Tuesday, February 7, 2012

Going Back To Our Roots | Locally Raised

Peasant woman planting beets, Vincent Van Gogh, 1885

During the winter in New England there's an abundance of hardy root vegetables at the market, especially farmers' markets. Snatch them up and incorporate them into your meals. My family doesn't love roots, but they enjoyed these meals. I just told them later what they ate! When buying roots, I can feed my family a nutritious meal and help out the farmers as well. 

Red Lentil, Beet, And Carrot Soup
This nourishing soup was made by sautéing carrots, red onion, and candy cane beet in a little olive oil, salt and pepper. The stock was made by simmering a ham bone and its meat from a previous meal (below) in vegetable broth that looked like a good amount to serve my family of four, about 6 cups. Seasonings were simply dried thyme, bay leaves, pepper, and a pinch of salt.

Candy Cane Beet

When all the sautéed vegetables became tender and flavorful, this I knew from the change in aroma when they started smelling sweet and wonderful, I added them to the stock along with a bag of red lentils. The stock was brought up to a boil, stirred, then simmered on low in a covered pot until the lentils were soft.

Short Ribs In Rich Beet Gravy

Shorts ribs from a local farm were browned separately then added to a slow cooker one morning which cooked all day making our home smell wonderful. But we had to wait a day to eat them since the gravy was fatty and needed extra attention.

After adding no-salt crushed tomatoes, a 28 oz. can, I added about a 1/4 cup of balsamic vinegar, some chopped carrots, celery, red onion, and a few red beets which resulted in a rich gravy after slow cooking on high for about six hours.

The meat was very fatty resulting in a fatty gravy. I removed the ribs and vegetables from the gravy and trimmed the fat from the ribs and placed them in separate glass storage containers.

Everything was refrigerated overnight so the fat would separate and could be skimmed from both the gravy and vegetables.

Once the fat was skimmed from the vegetables, they were pureed and added back to the skimmed gravy and reheated along with the trimmed rib meat while the mashed potatoes were made. The rich gravy and ribs were ladled over creamy mashed potatoes.

Roasted Red Beet Salad
After making a few successful meals with hidden beets I tried to go straight. Even though my family knew in the end that beets were hidden in their meals and tasted delicious, no one bought it!

All the leftover red beets I had were simply roasted with red onions, dried thyme, and balsamic vinegar then served along side hardy greens from a local organic farm. And beets taste great roasted with balsamic vinegar!

The beets can be somewhat hidden by adding more vegetables or fruit, like slices of orange, pears, or apple, and by adding flavorful creamy goat cheese. But I didn't have any.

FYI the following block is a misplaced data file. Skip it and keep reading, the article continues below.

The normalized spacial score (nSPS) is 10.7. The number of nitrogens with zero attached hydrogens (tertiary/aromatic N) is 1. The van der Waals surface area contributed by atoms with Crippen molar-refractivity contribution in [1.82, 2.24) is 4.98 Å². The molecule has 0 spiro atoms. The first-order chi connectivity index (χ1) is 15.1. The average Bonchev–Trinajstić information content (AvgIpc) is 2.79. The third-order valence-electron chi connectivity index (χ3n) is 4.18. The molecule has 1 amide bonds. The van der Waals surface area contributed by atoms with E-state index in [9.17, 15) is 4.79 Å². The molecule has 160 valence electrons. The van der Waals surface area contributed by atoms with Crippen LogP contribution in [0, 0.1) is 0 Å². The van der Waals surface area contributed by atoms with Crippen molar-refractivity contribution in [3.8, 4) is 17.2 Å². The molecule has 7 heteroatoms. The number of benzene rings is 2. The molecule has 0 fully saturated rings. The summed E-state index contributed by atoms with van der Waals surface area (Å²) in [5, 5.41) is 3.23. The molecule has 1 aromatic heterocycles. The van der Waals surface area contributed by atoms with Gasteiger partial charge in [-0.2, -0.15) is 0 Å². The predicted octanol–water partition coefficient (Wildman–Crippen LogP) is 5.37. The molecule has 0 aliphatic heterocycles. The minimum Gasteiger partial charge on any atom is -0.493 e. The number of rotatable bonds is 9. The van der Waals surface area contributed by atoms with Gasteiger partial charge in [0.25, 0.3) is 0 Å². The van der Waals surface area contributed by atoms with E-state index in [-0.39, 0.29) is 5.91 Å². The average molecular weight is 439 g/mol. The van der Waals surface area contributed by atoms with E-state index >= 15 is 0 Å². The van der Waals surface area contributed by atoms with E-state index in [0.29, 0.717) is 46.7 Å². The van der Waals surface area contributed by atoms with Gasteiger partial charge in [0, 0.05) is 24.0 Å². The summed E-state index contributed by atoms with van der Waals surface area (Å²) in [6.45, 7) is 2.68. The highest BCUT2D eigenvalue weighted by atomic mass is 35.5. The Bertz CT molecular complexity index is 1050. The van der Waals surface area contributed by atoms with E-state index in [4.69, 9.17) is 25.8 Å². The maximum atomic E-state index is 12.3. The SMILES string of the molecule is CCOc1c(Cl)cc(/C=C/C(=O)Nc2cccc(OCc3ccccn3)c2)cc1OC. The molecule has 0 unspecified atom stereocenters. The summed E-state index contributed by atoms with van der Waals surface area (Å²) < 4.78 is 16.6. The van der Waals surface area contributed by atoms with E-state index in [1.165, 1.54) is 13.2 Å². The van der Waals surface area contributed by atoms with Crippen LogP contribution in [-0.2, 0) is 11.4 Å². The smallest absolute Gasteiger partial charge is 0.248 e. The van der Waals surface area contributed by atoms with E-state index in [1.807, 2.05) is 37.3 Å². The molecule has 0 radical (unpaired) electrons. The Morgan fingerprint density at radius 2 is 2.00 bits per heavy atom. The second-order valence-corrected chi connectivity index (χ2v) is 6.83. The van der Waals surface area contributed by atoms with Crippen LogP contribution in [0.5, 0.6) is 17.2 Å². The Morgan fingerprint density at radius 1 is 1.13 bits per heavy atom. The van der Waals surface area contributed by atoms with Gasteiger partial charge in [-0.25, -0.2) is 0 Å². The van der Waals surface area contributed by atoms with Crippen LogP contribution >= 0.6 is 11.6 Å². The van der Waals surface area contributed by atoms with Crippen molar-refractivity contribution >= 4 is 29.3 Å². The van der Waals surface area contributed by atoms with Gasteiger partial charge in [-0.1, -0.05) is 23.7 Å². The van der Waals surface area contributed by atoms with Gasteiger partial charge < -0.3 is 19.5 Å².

All I did for a dressing was drizzle a little more balsamic vinegar and extra virgin olive oil over the top. Without anyone to share, I enjoyed beet salad for lunch a few days that week. Everyone else made their own favorite salad combinations.

Meet My Yellow Beet Chili
For this chili I shredded yellow beets and carrots, vegetables that are not popular among my familial nibblers. I was anxious to hear what they thought and this was their favorite!

Below is not cheese but grated yellow beets that imparted an nice earthiness, mild but slightly noticeable enough to make us stop and think about what we were eating for a moment. Also present are shredded carrots and a chopped onion. While sautéing the vegetables, I added a little cumin for its warm and smoky flavor.

Once the vegetables were tender and ready, the aroma of their sweetness being a hint, local beef was added along with drained red kidney beans, low-sodium beef broth, and pasta sauce, which I choose instead of canned tomatoes because it's all I could find that was local and jarred (a safer alternative to canned), and chili powder. All was cooked until the flavors evolved and smelled deliciously ready.

Freshly grated local cheddar cheese as a garnish is always great.

A Ham Meal With Parsnips
It was a tradition at Christmas time to have a ham meal. We stopped when our daughter was diagnosed with a chronic kidney disease, FSGS, because she was placed on a low-sodium diet. Now that she's in clinical remission I thought we'd try it again after learning that one of our local farmers had some fresh smoked ham. We'll continue to watch our sodium intake, though.

All the vegetables roasted nicely with the ham and no one objected to the parsnips. The leftover ham and bone provided the base for the red lentil soup above.

If They Won't Eat Turnips, Feed Them Rutabagas
More mild than turnips, rutabagas fit in almost unnoticeably with the other vegetables I served as a side dish to this local chicken.

Breakfast Potato and Rutabaga Medley
Then for breakfast, leftover vegetables were served with local eggs. For the breakfast potato and rutabaga medley, I chopped up the vegetables, sprinkled them with a little paprika, and sautéed in a little olive oil until warm.